This manner of thinking then leads to a particular conception of justice. A distribution is taken to be just, provided that it arises from the exercise of free choice defined as negative freedom. Agents are to be free to make the best deals available to them within the constraints set by their budgets. Whatever aggregate distribution of social wealth arises from each agent acting in this manner is on this account just, because it arises from the equal enjoyment of negative freedom of all agents, no matter how rich or poor they might be. In this account, an unjust distribution would be one that arose from the violation of some people’s (negative) rights. For instance, a distribution that arises from theft, extortion, or physical coercion (such as through the threat of force) would be unjust because it violates persons’ negative rights.
This conception of justice emerges in the work of some important neoclassical economists who engage matters of justice. Friedman (1962; Friedman & Friedman, 1990) is particularly notable in this regard. In work such as Capitalism and Freedom and Free to Choose, he advocates forcefully for negative rights in the form of freedom of choice as restricted only by one’s budget constraint. For Friedman, the enjoyment of such rights is vital to economic prosperity, for the reasons already discussed—and even to justice. He argues strenuously against physical coercion in economic affairs, especially by the state, as inherently unjust. He equates freedom with the absence of such coercion.
The equation of justice with the outcome of free choice derives from the work of political theorists like John Locke (1690) and is developed more fully in contemporary libertarian work. Locke argues that people have an inherent right to own that which they create—both directly through their own labors, and indirectly through the capital they employ to hire the labor of others. Locke reaches this important normative conclusion on the basis of a simple intuitive argument. First, Locke contends that “every Man has a Property in his own Person. This no Body has any Right to but himself” (MacPherson, 1962, p. 200). This is a natural right that cannot be legitimately abridged by society or government. Second, people have a right to attempt to survive, and this can be accomplished only by their appropriating for themselves elements of nature. One achieves this by mixing labor with nature, thereby transforming it into necessary goods. Hence, though nature is provided to humankind in common, the act of individual labor provides the normative foundation for individual appropriation. Each person acquires the exclusive right to possess and consume that which his or her own labor has created. In Locke’s words, “The Labour of his Body, and the Work of his Hands, we may say, are properly his” (MacPherson, p. 200).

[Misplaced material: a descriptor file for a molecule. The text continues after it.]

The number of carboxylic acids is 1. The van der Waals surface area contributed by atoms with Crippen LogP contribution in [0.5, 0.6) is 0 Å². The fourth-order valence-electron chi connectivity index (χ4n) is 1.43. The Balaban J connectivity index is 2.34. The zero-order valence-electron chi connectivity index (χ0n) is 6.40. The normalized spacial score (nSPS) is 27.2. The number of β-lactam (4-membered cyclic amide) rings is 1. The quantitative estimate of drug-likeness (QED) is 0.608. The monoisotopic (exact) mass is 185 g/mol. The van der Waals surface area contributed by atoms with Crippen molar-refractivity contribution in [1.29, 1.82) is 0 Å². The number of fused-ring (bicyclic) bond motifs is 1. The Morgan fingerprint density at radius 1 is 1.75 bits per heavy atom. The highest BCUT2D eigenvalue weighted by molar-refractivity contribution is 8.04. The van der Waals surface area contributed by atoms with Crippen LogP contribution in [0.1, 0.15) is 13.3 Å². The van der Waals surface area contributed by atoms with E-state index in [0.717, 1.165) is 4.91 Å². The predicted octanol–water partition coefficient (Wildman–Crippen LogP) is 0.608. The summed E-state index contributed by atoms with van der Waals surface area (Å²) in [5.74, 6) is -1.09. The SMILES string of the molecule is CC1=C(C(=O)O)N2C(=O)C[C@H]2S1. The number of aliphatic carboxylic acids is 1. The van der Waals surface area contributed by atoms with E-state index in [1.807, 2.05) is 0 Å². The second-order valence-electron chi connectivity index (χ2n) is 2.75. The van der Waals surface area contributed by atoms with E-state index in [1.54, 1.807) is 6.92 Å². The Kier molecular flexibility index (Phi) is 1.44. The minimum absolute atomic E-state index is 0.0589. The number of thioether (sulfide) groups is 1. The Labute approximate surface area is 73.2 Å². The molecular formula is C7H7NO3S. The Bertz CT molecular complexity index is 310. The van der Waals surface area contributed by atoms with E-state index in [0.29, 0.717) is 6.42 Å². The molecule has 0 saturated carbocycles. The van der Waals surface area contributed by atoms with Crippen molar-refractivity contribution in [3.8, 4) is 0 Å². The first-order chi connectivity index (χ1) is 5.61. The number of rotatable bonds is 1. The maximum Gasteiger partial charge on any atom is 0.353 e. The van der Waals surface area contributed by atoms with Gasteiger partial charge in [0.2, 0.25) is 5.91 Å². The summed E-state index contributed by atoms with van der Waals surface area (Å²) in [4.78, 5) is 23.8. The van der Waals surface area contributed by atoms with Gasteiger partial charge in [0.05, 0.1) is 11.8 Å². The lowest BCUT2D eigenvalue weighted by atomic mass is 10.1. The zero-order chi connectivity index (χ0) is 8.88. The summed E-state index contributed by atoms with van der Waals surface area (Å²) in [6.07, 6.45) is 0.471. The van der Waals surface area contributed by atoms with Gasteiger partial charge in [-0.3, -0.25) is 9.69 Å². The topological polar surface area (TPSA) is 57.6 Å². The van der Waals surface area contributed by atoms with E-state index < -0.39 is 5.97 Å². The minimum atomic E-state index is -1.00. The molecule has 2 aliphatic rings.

Locke extends this right of property to include that output produced by the labor of others whom one has hired. He reaches this conclusion by emphasizing that the right of property in one’s own person and labor must entail the right to alienate it to others through voluntary exchange. In this respect, one’s labor is no different from other property.
The modern libertarian view of distribution, such as that advocated by prominent libertarian theorist Nozick, is consistent with these Lockean propositions. In this view, any distribution of a society’s output is just, provided that it arises only from legitimate processes. In Nozick’s (1974) words, “The complete principle of distributive justice would say simply that a distribution is just if it arises from another (just) distribution by legitimate means” (p. 151). Presuming a just prior distribution—that is, one that did not arise via the infringement of people’s rights—the outcome of a series of voluntary exchanges between free individuals must also be deemed just, regardless of the patterns of distribution that arise as a consequence. If those who make the greatest contribution are able to secure through voluntary exchange a greater reward, then the consequent inequality is entirely just. Indeed, from this perspective, government initiatives to redistribute income in pursuit of greater equality are unjust. In Nozick’s view, because such initiatives essentially force some to work, uncompensated, for others, redistributive measures are even tantamount to slavery.